It actually looks like its a hybrid golden bow. Someone correct me if I'm wrong but it has the larger spots that appear in a rod on the side of a golden trout with a red slash going through all of them. Where did you get him at?
To avoid future confusion regarding your thread title:
Either "Fish I.D." or "Fish ID" would work. "I'D" is a contraction for "I would." So, many read your thread title and think that the thread they're about to read is a list of fish you'd like to pleasure.
Parr marks occur not only on rainbow trout but on all immature salmonids (with the exception of pink salmon). The marks commonly disappear as part of the process of maturation. All anadromous salmonids lose their parr marks during the process of smoltification when they take on an overall silvery appearance as their bodies undergo the physical changes which will allow them to survive in a salt (as opposed to fresh) water environment. The term was originally applied to young Atlantic salmon and was extended to all salmonid species. People often erroneously refer to catching smolts when in fact they are catching parr. Smolt only refers to that stage of development when the parr marks have disappeared as the downstream migration begins.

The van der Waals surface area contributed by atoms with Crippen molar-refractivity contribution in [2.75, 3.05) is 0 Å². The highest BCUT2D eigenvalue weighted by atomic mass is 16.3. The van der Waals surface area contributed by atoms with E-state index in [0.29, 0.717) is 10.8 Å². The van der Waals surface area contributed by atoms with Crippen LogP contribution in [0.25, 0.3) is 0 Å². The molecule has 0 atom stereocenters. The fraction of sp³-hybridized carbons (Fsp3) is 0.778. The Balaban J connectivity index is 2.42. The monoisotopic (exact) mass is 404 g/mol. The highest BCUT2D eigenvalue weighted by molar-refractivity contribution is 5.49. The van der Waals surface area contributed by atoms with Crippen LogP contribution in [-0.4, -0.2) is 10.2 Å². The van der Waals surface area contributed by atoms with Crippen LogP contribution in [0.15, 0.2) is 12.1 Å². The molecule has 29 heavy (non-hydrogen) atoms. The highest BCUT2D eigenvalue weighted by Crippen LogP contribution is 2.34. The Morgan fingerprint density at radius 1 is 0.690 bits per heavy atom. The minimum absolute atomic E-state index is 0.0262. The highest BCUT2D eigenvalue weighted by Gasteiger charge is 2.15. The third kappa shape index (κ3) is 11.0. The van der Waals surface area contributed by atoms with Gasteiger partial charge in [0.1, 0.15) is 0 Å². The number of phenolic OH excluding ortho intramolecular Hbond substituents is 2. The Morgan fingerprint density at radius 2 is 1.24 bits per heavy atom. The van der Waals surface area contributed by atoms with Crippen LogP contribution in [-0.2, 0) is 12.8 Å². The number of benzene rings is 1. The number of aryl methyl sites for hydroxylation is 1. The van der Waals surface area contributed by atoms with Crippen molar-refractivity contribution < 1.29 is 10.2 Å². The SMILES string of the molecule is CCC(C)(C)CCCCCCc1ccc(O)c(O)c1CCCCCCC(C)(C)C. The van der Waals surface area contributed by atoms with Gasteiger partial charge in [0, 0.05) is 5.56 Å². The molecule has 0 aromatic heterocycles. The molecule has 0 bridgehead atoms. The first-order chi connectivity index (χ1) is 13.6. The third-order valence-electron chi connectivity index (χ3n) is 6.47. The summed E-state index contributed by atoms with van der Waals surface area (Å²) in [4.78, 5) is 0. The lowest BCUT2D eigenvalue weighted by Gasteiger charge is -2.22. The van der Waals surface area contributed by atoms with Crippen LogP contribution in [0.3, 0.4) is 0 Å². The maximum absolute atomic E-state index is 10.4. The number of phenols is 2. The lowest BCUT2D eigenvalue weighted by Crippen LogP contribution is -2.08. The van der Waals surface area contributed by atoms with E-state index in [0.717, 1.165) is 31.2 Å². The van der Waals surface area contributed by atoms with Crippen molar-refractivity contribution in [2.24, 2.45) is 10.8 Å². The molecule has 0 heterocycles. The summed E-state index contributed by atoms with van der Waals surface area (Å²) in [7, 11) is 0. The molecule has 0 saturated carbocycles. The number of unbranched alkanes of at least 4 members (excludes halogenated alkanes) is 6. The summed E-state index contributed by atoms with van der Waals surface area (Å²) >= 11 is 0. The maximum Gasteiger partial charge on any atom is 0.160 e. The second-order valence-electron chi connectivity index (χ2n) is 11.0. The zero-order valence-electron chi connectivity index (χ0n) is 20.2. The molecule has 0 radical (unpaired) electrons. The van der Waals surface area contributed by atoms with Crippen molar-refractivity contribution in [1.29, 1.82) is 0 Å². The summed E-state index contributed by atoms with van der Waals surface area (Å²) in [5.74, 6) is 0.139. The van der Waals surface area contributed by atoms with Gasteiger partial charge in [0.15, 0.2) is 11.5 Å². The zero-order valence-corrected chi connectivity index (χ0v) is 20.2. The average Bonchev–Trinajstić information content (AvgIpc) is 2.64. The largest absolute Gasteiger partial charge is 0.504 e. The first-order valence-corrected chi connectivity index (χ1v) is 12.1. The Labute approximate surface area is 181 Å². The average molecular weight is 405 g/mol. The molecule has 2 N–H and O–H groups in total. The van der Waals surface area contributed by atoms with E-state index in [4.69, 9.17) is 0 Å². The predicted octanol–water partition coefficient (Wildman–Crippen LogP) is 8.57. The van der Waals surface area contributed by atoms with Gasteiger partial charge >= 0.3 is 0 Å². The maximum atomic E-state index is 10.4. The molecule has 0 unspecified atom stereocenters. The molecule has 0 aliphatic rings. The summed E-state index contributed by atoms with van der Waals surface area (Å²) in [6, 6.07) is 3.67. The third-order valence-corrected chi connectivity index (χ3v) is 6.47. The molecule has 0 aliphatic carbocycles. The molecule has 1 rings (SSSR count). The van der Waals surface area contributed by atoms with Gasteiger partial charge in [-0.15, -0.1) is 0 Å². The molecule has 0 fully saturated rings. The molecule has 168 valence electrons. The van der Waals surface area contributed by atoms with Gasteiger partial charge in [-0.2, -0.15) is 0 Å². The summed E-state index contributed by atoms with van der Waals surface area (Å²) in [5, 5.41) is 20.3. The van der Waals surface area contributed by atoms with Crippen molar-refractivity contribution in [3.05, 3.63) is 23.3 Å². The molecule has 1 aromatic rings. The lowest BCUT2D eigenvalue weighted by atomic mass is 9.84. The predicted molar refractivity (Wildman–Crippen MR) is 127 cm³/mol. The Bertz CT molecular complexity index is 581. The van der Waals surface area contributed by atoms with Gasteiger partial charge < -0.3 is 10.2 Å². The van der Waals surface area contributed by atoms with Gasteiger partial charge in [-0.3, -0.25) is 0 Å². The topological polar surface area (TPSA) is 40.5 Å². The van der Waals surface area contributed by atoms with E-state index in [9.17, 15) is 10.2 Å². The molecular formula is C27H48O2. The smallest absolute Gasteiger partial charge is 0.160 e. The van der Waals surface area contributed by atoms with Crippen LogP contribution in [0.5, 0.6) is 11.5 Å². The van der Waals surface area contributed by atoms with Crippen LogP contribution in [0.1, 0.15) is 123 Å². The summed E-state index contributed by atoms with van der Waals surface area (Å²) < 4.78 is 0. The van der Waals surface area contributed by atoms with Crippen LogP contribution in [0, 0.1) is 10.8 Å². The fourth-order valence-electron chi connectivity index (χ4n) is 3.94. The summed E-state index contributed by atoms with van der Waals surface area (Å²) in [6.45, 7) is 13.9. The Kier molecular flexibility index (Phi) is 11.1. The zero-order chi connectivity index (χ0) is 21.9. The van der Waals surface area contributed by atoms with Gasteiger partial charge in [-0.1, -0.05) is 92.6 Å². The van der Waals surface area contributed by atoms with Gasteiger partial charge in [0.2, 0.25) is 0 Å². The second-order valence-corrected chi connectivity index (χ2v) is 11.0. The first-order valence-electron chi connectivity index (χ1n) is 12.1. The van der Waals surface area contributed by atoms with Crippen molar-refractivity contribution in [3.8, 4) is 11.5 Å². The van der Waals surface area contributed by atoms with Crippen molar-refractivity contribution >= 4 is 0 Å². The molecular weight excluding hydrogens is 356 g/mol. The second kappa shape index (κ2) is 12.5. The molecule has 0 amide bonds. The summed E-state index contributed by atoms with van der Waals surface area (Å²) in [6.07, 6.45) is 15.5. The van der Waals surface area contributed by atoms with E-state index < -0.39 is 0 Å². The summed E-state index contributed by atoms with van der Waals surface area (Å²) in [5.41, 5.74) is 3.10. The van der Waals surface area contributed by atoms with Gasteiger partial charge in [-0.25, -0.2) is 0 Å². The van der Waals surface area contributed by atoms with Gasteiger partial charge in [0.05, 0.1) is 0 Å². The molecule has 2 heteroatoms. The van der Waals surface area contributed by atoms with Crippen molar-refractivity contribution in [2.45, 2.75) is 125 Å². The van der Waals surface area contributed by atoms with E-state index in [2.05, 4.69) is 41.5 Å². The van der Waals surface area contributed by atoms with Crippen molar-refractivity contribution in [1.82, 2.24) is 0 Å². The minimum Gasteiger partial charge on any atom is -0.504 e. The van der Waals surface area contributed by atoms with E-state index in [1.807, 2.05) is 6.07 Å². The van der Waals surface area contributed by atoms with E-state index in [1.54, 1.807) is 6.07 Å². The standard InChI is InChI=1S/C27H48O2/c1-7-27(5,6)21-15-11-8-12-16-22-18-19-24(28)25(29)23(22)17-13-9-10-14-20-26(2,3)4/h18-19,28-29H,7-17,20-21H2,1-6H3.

No, all immature salmonids have parr marks. Anadromous salmonids lose theirs when they smolt, resident salmonids lose theirs as a part of a gradual aging and maturing process. Trout in cold, relatively food-poor environments seem to retain their parr marks most of their lives.
Young parr-stage 'Bow . . . likely lived in shaded water. Used to catch Cutts years ago in a stretch of crick (sorry, Montanan . . . have no clue what a "creek" is . . . ) covered/shaded by old-growth timber . . . bed was lined with dark-green moss . . . Cutts were damn-near black. And they had lots of spots. No sun to fade them out.
1 - 20 of 32 Posts
This is an older thread, you may not receive a response, and could be reviving an old thread. Please consider creating a new thread.